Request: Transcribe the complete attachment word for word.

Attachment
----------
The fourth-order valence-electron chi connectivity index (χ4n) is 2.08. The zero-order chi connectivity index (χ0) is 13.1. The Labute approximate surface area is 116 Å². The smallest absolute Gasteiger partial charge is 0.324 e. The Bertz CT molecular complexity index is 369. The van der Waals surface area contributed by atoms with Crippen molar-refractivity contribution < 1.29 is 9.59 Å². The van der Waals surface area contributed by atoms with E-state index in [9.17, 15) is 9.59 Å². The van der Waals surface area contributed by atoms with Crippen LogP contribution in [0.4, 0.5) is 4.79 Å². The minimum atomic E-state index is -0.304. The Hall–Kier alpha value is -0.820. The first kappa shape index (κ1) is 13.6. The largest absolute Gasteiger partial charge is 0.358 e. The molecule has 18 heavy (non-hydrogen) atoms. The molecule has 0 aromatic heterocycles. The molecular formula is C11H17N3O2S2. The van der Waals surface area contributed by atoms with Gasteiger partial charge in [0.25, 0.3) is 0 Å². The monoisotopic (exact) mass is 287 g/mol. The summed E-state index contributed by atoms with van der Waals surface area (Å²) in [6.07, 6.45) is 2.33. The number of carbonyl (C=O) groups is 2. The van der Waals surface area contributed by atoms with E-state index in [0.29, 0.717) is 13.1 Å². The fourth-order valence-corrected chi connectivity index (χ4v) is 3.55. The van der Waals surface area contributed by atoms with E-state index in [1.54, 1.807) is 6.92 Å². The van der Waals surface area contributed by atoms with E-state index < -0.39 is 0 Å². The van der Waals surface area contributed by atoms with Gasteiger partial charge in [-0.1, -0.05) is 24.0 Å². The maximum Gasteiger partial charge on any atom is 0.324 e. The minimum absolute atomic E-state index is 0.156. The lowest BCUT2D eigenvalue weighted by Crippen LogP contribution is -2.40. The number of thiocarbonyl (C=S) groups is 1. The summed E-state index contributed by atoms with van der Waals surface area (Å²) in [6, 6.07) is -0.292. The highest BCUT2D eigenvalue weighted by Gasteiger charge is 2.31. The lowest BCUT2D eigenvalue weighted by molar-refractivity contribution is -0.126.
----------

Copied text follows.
The fourth-order valence-electron chi connectivity index (χ4n) is 2.08. The zero-order chi connectivity index (χ0) is 13.1. The Labute approximate surface area is 116 Å². The smallest absolute Gasteiger partial charge is 0.324 e. The Bertz CT molecular complexity index is 369. The van der Waals surface area contributed by atoms with Crippen molar-refractivity contribution < 1.29 is 9.59 Å². The van der Waals surface area contributed by atoms with E-state index in [9.17, 15) is 9.59 Å². The van der Waals surface area contributed by atoms with Crippen LogP contribution in [0.4, 0.5) is 4.79 Å². The minimum atomic E-state index is -0.304. The Hall–Kier alpha value is -0.820. The first kappa shape index (κ1) is 13.6. The largest absolute Gasteiger partial charge is 0.358 e. The molecule has 18 heavy (non-hydrogen) atoms. The molecule has 0 aromatic heterocycles. The molecular formula is C11H17N3O2S2. The van der Waals surface area contributed by atoms with Gasteiger partial charge in [0.25, 0.3) is 0 Å². The monoisotopic (exact) mass is 287 g/mol. The summed E-state index contributed by atoms with van der Waals surface area (Å²) in [6.07, 6.45) is 2.33. The number of carbonyl (C=O) groups is 2. The van der Waals surface area contributed by atoms with E-state index in [0.29, 0.717) is 13.1 Å². The fourth-order valence-corrected chi connectivity index (χ4v) is 3.55. The van der Waals surface area contributed by atoms with E-state index in [1.54, 1.807) is 6.92 Å². The van der Waals surface area contributed by atoms with E-state index < -0.39 is 0 Å². The van der Waals surface area contributed by atoms with Gasteiger partial charge in [-0.1, -0.05) is 24.0 Å². The maximum Gasteiger partial charge on any atom is 0.324 e. The minimum absolute atomic E-state index is 0.156. The lowest BCUT2D eigenvalue weighted by Crippen LogP contribution is -2.40. The number of thiocarbonyl (C=S) groups is 1. The summed E-state index contributed by atoms with van der Waals surface area (Å²) in [6, 6.07) is -0.292. The highest BCUT2D eigenvalue weighted by Gasteiger charge is 2.31. The lowest BCUT2D eigenvalue weighted by molar-refractivity contribution is -0.126.